Electricity and Canada depend on its essential workers 24-7, but this is not a just-in-time industry. Over 80% of our workers work in highly technical jobs, such as the trades and engineering, and it can take five to 10 years to reach full competency in a role, especially in nuclear. We need to be able to plan well in advance for labour market needs. That's going to take coordination from employers, labour, policy-makers and educators to make sure that the electricity system can support new demand loads driven by increased electrification and, of course, innovation in our technology and our business processes, such as SMRs and energy storage.
As we transition away from fossil fuels to increased renewables and electrification, there is a need to make sure no one is left behind. There will be workers who will need to upskill or re-skill as jobs sunset or evolve, and we need to ensure those workers are given the opportunity and the support they need to do so. In addition, any transition to clean energy must be built upon inclusive policies. We have an ethical obligation to ensure that anybody in our society feels capable of pursuing a career, regardless of their gender, their background or any other parts of their identity.
To end, the sector has the potential to be a key enabler of the just transition, and we appreciate the opportunity to be engaged in this discussion today.
Thank you for your time.
Thank you to the committee for allowing me to appear today.
To begin my comments, I will provide brief details about Energy NL. We are an industry association representing approximately 460 companies and organizations involved in the energy sector. Our association has been involved in advocating for our members for 45 years now, and we just recently revised our vision, our mandate and our name to more accurately reflect the interests of our members and the evolving energy industry.
There is an evolution occurring as we prepare to evolve our energy sources. Now more than ever, this energy evolution is being driven by our understanding of energy and technological advancements as well as our skills and expertise. While oil and gas will continue to be a part of the energy mix for decades, we must find ways to ensure that emissions are minimized and that the industry is a leader in our collective efforts towards net zero.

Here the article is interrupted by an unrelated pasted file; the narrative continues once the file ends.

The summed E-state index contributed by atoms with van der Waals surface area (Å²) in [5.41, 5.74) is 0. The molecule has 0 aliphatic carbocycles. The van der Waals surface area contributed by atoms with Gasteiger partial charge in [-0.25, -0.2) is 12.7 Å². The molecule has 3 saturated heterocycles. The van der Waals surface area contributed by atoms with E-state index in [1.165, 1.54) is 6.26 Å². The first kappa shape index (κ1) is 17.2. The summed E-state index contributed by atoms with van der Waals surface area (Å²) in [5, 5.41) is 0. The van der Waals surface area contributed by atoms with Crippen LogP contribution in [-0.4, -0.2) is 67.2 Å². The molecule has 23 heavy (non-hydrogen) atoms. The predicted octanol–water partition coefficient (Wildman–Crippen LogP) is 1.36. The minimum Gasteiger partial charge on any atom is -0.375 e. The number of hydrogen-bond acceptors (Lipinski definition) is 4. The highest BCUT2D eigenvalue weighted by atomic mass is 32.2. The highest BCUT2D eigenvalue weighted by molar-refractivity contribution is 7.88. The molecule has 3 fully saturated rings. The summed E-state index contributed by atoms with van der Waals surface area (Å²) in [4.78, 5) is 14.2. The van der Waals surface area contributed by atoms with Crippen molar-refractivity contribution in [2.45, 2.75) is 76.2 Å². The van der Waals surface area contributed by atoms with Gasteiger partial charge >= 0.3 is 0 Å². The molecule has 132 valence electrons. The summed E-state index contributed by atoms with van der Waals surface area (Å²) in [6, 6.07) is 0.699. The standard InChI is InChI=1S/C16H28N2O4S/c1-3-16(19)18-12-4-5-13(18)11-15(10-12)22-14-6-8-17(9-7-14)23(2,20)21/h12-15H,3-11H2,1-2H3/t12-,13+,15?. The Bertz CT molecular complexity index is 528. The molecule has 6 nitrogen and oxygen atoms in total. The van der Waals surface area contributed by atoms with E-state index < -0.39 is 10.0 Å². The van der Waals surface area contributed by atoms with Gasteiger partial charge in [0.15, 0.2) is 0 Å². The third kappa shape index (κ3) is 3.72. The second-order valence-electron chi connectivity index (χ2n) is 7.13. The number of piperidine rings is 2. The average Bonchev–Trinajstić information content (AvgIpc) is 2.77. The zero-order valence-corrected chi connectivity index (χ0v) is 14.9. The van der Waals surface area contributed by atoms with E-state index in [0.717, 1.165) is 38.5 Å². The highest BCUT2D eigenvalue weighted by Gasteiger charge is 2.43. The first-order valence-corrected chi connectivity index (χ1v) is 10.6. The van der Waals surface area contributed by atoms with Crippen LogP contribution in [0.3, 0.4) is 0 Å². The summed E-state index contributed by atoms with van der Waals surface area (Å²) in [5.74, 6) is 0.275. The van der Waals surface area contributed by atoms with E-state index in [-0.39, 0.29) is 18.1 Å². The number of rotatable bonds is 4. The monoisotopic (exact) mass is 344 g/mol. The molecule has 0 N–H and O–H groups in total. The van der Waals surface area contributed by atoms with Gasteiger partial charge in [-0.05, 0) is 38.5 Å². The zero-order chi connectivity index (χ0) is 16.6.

That is where the product of offshore Newfoundland and Labrador is most important. Our oil is 30% below the global average for emissions at extraction. As we work diligently toward net zero, this product should play a leading role.
As we discuss the objective of the federal government to provide a just transition for workers, we must keep in mind the lower emission properties of our offshore, and we must keep in mind the regional differences of our nation and our energy sources. They are not all one and the same.
We must recognize that a just transition for workers may look different in eastern Canada than it does in central Canada, than it does in western Canada, than it does in northern Canada. As outlined in the Energy NL written submission on the just transition for workers discussion paper, our offshore industry employs a highly educated workforce with specialized expertise.
When you consider the 2021 direct employment for just one of Newfoundland and Labrador's producing offshore projects, Hebron, at least 82% of the direct full-time equivalent positions can be considered skilled labour. These are highly specialized, highly paid and highly motivated individuals.
Messaging from governments around transition is important, as messaging that implies an immediate shift has the potential to create uncertainty, deter much-needed investment in the short term to medium term, disrupt livelihoods and impact on the mental health of workers and business owners. Recognition also needs to occur that opportunities for renewable energy development may not provide the same level of employment or incomes as the oil and gas industry, and may not occur in the same geographic areas. Thus, the economic benefits to people and communities may not be the same.